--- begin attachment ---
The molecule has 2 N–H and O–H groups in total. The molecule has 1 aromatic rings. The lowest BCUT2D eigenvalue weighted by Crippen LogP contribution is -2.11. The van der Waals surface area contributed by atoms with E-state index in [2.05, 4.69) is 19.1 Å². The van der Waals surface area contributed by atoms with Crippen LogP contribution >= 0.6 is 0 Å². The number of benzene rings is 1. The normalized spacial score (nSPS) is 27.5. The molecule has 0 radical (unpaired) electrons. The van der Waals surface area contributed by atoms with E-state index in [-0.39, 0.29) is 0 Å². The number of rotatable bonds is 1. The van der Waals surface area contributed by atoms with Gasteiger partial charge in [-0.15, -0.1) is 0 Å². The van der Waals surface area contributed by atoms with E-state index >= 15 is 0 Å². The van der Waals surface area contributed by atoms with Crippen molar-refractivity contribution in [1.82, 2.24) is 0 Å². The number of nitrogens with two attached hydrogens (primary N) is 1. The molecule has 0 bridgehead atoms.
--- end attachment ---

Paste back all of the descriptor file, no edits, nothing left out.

The molecule has 2 N–H and O–H groups in total. The molecule has 1 aromatic rings. The lowest BCUT2D eigenvalue weighted by Crippen LogP contribution is -2.11. The van der Waals surface area contributed by atoms with E-state index in [2.05, 4.69) is 19.1 Å². The van der Waals surface area contributed by atoms with Crippen LogP contribution >= 0.6 is 0 Å². The number of benzene rings is 1. The normalized spacial score (nSPS) is 27.5. The molecule has 0 radical (unpaired) electrons. The van der Waals surface area contributed by atoms with E-state index in [-0.39, 0.29) is 0 Å². The number of rotatable bonds is 1. The van der Waals surface area contributed by atoms with Gasteiger partial charge in [-0.15, -0.1) is 0 Å². The van der Waals surface area contributed by atoms with E-state index >= 15 is 0 Å². The van der Waals surface area contributed by atoms with Crippen molar-refractivity contribution in [1.82, 2.24) is 0 Å². The number of nitrogens with two attached hydrogens (primary N) is 1. The molecule has 0 bridgehead atoms.